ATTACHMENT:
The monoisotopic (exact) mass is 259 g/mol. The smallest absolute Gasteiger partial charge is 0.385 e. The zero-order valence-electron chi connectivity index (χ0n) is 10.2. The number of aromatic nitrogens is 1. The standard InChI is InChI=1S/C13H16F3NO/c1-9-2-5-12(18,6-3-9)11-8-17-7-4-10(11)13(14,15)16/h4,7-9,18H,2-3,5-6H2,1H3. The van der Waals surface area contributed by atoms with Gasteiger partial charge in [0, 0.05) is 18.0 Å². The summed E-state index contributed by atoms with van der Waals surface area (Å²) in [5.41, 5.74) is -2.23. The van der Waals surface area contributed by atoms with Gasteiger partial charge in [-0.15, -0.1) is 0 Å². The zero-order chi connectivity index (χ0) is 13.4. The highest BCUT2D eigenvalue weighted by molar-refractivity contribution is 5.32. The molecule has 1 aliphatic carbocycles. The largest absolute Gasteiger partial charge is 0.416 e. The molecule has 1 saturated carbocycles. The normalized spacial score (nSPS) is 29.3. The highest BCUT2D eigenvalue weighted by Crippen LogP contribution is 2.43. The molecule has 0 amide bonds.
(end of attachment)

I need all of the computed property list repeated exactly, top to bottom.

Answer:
The monoisotopic (exact) mass is 259 g/mol. The smallest absolute Gasteiger partial charge is 0.385 e. The zero-order valence-electron chi connectivity index (χ0n) is 10.2. The number of aromatic nitrogens is 1. The standard InChI is InChI=1S/C13H16F3NO/c1-9-2-5-12(18,6-3-9)11-8-17-7-4-10(11)13(14,15)16/h4,7-9,18H,2-3,5-6H2,1H3. The van der Waals surface area contributed by atoms with Gasteiger partial charge in [0, 0.05) is 18.0 Å². The summed E-state index contributed by atoms with van der Waals surface area (Å²) in [5.41, 5.74) is -2.23. The van der Waals surface area contributed by atoms with Gasteiger partial charge in [-0.15, -0.1) is 0 Å². The zero-order chi connectivity index (χ0) is 13.4. The highest BCUT2D eigenvalue weighted by molar-refractivity contribution is 5.32. The molecule has 1 aliphatic carbocycles. The largest absolute Gasteiger partial charge is 0.416 e. The molecule has 1 saturated carbocycles. The normalized spacial score (nSPS) is 29.3. The highest BCUT2D eigenvalue weighted by Crippen LogP contribution is 2.43. The molecule has 0 amide bonds.